Advanced

Unique patient with cerebrotendinous xanthomatosis. Evidence for presence of a defect in a gene that is not identical to sterol 27-hydroxylase

Hansson, M.; Olin, M.; Florén, Claes-Henrik LU ; von Bahr, S.; van't Hooft, F.; Meaney, S.; Eggertsen, G. and Bjorkhem, I. (2007) In Journal of Internal Medicine 261(5). p.504-510
Abstract
Cerebrotendinous xanthomatosis (CTX) is a rare autosomal recessive disorder believed to be exclusively caused by mutations in the CYP27A1 gene coding for the enzyme sterol 27-hydroxylase. Common findings in CTX are tendon xanthomas, cataracts and progressive neurological dysfunction. Here, we characterize an adult female patient with tendon xanthomas and classic biochemical findings of CTX (i.e. high levels of bile alcohols and cholestanol and extremely low levels of 27-hydroxycholesterol in plasma). Additionally, sterol 27-hydroxylase activity in cultured monocyte-derived macrophages from this patient was < 5% of normal. Sequencing the CYP27A1 gene uncovered that the patient is heterozygous for two previously undescribed base... (More)
Cerebrotendinous xanthomatosis (CTX) is a rare autosomal recessive disorder believed to be exclusively caused by mutations in the CYP27A1 gene coding for the enzyme sterol 27-hydroxylase. Common findings in CTX are tendon xanthomas, cataracts and progressive neurological dysfunction. Here, we characterize an adult female patient with tendon xanthomas and classic biochemical findings of CTX (i.e. high levels of bile alcohols and cholestanol and extremely low levels of 27-hydroxycholesterol in plasma). Additionally, sterol 27-hydroxylase activity in cultured monocyte-derived macrophages from this patient was < 5% of normal. Sequencing the CYP27A1 gene uncovered that the patient is heterozygous for two previously undescribed base substitutions in exon 8, C478A and C479A, which are expected to affect the haeme-binding domain of the enzyme. When expressed in HEK293 cells, the corresponding protein had only 8% of normal enzymatic activity. No other mutation was found in the open reading frame of the CYP27A1 gene, intron-exon boundaries or in the 5'-untranslated region up to 5000 bp distal to the translational start site. Sequencing mRNA isolated from leucocytes from the patient revealed a 1 : 1 ratio of mutated and nonmutated species, with total mRNA levels that were not significantly different from the controls. It is concluded that the patient is heterozygous for two mutations affecting one allele of the CYP27A1 gene and with at least one additional yet undefined gene that is of critical importance for the activity of sterol 27-hydroxylase. (Less)
Please use this url to cite or link to this publication:
author
organization
publishing date
type
Contribution to journal
publication status
published
subject
keywords
CYP27A1, bile acids, cholesterol, sterol 27-hydroxylase deficiency
in
Journal of Internal Medicine
volume
261
issue
5
pages
504 - 510
publisher
Wiley-Blackwell Publishing Ltd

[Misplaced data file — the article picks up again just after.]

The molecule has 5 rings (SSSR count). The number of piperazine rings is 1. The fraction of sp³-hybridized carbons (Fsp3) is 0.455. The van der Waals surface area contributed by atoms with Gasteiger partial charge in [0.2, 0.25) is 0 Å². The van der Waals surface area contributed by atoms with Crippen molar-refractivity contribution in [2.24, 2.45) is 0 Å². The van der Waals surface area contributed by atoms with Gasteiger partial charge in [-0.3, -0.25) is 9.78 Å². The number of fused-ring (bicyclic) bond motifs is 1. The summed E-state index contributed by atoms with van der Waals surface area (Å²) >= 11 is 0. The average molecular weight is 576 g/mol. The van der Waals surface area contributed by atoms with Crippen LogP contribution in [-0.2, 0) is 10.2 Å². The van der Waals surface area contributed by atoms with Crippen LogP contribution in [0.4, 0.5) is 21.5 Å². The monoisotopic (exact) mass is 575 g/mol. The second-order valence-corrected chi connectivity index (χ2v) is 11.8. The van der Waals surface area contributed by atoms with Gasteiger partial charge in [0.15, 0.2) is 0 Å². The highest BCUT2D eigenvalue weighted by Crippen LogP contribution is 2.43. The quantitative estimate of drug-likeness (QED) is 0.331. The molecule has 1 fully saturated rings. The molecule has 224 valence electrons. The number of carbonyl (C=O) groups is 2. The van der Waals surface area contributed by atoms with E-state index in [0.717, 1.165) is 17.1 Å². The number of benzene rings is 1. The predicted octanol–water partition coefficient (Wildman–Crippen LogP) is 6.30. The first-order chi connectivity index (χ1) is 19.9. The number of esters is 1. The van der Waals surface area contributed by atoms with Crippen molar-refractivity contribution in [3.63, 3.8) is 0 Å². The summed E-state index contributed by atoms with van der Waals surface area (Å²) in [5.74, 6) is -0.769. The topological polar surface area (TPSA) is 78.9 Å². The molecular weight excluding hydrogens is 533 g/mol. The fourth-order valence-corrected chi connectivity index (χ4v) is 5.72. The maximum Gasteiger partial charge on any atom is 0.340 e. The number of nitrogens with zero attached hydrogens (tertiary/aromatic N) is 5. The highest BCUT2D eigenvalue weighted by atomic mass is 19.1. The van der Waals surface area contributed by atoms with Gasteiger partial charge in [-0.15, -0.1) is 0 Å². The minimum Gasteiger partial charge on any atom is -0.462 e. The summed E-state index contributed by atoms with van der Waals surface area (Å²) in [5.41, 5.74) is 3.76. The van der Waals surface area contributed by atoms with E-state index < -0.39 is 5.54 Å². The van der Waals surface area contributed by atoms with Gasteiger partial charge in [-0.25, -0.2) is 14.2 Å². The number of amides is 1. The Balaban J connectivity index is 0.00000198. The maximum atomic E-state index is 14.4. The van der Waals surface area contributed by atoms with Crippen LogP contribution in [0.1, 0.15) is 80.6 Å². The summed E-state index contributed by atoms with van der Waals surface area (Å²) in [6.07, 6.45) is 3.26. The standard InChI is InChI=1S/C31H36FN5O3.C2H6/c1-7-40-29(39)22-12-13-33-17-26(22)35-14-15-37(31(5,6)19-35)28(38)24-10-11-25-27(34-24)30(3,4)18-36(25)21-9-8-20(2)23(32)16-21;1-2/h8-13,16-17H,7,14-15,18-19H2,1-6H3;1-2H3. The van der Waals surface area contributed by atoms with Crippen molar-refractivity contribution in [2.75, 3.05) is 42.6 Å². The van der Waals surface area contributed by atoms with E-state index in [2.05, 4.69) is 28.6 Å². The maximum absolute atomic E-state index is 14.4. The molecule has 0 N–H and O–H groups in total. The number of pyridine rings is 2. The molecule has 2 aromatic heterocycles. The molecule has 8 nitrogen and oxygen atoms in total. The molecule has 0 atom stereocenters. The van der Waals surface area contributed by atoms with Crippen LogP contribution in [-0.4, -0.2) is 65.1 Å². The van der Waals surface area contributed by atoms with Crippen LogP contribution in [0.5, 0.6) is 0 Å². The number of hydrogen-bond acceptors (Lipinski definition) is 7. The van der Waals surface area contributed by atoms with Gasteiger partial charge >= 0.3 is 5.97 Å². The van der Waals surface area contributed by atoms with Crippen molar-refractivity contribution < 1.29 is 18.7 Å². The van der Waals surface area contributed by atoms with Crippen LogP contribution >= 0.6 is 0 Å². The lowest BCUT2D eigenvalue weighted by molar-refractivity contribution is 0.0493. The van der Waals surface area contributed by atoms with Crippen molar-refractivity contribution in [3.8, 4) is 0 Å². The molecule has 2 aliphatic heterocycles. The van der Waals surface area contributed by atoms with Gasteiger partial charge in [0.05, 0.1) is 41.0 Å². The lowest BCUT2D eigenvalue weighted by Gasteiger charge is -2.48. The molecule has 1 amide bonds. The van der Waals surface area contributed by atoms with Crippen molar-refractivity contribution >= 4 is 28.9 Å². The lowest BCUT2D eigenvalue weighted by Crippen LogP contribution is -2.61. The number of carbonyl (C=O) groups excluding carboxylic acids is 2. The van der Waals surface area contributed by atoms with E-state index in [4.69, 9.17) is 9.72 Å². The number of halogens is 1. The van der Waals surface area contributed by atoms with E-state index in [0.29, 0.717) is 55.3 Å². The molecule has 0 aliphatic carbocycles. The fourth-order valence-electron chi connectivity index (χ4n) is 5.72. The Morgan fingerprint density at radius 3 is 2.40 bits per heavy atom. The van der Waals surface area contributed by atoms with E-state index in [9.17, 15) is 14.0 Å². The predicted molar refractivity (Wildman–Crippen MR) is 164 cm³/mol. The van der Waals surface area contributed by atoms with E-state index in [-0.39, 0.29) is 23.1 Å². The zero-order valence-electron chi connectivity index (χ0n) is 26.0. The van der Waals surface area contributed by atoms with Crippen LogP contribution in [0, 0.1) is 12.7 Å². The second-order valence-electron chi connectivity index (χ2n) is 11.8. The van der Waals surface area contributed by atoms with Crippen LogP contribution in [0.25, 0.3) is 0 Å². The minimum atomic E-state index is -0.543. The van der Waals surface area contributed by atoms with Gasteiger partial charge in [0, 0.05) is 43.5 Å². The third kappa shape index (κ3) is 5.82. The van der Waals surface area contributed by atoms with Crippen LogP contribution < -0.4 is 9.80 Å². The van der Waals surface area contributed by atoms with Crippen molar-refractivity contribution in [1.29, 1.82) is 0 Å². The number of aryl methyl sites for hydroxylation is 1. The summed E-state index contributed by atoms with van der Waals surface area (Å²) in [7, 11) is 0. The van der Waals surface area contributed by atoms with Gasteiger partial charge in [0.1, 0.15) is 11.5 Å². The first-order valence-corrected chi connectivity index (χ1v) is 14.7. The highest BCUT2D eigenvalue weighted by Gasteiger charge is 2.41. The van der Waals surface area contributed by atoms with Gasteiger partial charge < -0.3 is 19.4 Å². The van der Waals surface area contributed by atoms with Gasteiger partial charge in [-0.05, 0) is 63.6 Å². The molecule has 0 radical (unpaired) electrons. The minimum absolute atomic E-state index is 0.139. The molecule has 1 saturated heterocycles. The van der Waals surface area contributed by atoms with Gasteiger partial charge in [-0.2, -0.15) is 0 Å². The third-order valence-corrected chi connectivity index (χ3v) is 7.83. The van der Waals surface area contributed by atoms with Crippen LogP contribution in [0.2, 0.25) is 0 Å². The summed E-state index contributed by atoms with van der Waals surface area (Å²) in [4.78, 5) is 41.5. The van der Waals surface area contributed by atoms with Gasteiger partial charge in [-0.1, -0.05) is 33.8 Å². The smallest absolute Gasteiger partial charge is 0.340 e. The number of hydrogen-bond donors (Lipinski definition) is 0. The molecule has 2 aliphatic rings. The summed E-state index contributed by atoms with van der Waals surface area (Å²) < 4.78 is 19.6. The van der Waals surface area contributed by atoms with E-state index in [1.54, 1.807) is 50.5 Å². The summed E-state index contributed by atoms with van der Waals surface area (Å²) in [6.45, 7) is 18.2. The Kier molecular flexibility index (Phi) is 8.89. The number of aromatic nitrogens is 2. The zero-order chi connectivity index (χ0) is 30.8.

external identifiers
  • wos:000245610000012
  • scopus:34247159060
ISSN
1365-2796
DOI
10.1111/j.1365-2796.2007.01782.x
language
English
LU publication?
yes
id
eea37fd7-4811-4a97-9e6e-316829feabe4 (old id 666415)
date added to LUP
2007-12-11 08:24:38
date last changed
2017-08-27 05:08:12
@article{eea37fd7-4811-4a97-9e6e-316829feabe4,
  abstract     = {Cerebrotendinous xanthomatosis (CTX) is a rare autosomal recessive disorder believed to be exclusively caused by mutations in the CYP27A1 gene coding for the enzyme sterol 27-hydroxylase. Common findings in CTX are tendon xanthomas, cataracts and progressive neurological dysfunction. Here, we characterize an adult female patient with tendon xanthomas and classic biochemical findings of CTX (i.e. high levels of bile alcohols and cholestanol and extremely low levels of 27-hydroxycholesterol in plasma). Additionally, sterol 27-hydroxylase activity in cultured monocyte-derived macrophages from this patient was &lt; 5% of normal. Sequencing the CYP27A1 gene uncovered that the patient is heterozygous for two previously undescribed base substitutions in exon 8, C478A and C479A, which are expected to affect the haeme-binding domain of the enzyme. When expressed in HEK293 cells, the corresponding protein had only 8% of normal enzymatic activity. No other mutation was found in the open reading frame of the CYP27A1 gene, intron-exon boundaries or in the 5'-untranslated region up to 5000 bp distal to the translational start site. Sequencing mRNA isolated from leucocytes from the patient revealed a 1 : 1 ratio of mutated and nonmutated species, with total mRNA levels that were not significantly different from the controls. It is concluded that the patient is heterozygous for two mutations affecting one allele of the CYP27A1 gene and with at least one additional yet undefined gene that is of critical importance for the activity of sterol 27-hydroxylase.},
  author       = {Hansson, M. and Olin, M. and Florén, Claes-Henrik and von Bahr, S. and van't Hooft, F. and Meaney, S. and Eggertsen, G. and Bjorkhem, I.},
  issn         = {1365-2796},
  keyword      = {CYP27A1,bile acids,cholesterol,sterol 27-hydroxylase deficiency},
  language     = {eng},
  number       = {5},
  pages        = {504--510},
  publisher    = {Wiley-Blackwell Publishing Ltd},
  series       = {Journal of Internal Medicine},
  title        = {Unique patient with cerebrotendinous xanthomatosis. Evidence for presence of a defect in a gene that is not identical to sterol 27-hydroxylase},
  url          = {http://dx.doi.org/10.1111/j.1365-2796.2007.01782.x},
  volume       = {261},
  year         = {2007},
}